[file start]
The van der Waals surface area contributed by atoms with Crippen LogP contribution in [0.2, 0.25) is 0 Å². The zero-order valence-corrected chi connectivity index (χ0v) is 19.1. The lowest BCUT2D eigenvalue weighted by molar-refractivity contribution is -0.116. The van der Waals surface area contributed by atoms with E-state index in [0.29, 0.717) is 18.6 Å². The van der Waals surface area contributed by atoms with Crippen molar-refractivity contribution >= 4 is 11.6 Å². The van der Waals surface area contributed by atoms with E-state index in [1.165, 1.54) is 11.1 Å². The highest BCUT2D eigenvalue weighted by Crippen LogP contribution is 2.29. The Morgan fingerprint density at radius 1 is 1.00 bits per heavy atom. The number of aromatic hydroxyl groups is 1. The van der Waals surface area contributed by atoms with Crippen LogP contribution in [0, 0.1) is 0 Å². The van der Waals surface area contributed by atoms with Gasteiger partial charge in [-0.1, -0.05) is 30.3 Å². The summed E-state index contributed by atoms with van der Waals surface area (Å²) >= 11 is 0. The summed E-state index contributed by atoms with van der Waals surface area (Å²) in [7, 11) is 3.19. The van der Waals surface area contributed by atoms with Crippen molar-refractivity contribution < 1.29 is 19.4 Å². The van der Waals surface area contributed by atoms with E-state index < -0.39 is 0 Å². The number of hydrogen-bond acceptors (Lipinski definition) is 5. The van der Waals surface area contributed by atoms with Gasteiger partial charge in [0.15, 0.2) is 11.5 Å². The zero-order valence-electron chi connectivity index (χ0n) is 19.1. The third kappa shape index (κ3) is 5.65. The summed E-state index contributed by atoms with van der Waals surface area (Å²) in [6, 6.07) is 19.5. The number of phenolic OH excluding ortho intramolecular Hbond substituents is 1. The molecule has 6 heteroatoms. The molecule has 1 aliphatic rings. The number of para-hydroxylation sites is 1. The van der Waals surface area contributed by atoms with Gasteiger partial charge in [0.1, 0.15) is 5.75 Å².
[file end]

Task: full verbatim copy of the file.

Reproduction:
The van der Waals surface area contributed by atoms with Crippen LogP contribution in [0.2, 0.25) is 0 Å². The zero-order valence-corrected chi connectivity index (χ0v) is 19.1. The lowest BCUT2D eigenvalue weighted by molar-refractivity contribution is -0.116. The van der Waals surface area contributed by atoms with E-state index in [0.29, 0.717) is 18.6 Å². The van der Waals surface area contributed by atoms with Crippen molar-refractivity contribution >= 4 is 11.6 Å². The van der Waals surface area contributed by atoms with E-state index in [1.165, 1.54) is 11.1 Å². The highest BCUT2D eigenvalue weighted by Crippen LogP contribution is 2.29. The Morgan fingerprint density at radius 1 is 1.00 bits per heavy atom. The number of aromatic hydroxyl groups is 1. The van der Waals surface area contributed by atoms with Crippen LogP contribution in [0, 0.1) is 0 Å². The van der Waals surface area contributed by atoms with Gasteiger partial charge in [-0.1, -0.05) is 30.3 Å². The summed E-state index contributed by atoms with van der Waals surface area (Å²) >= 11 is 0. The summed E-state index contributed by atoms with van der Waals surface area (Å²) in [7, 11) is 3.19. The van der Waals surface area contributed by atoms with Crippen molar-refractivity contribution < 1.29 is 19.4 Å². The van der Waals surface area contributed by atoms with E-state index < -0.39 is 0 Å². The number of hydrogen-bond acceptors (Lipinski definition) is 5. The van der Waals surface area contributed by atoms with Gasteiger partial charge in [0.15, 0.2) is 11.5 Å². The zero-order valence-electron chi connectivity index (χ0n) is 19.1. The third kappa shape index (κ3) is 5.65. The summed E-state index contributed by atoms with van der Waals surface area (Å²) in [6, 6.07) is 19.5. The number of phenolic OH excluding ortho intramolecular Hbond substituents is 1. The molecule has 6 heteroatoms. The molecule has 1 aliphatic rings. The number of para-hydroxylation sites is 1. The van der Waals surface area contributed by atoms with Gasteiger partial charge in [0.1, 0.15) is 5.75 Å².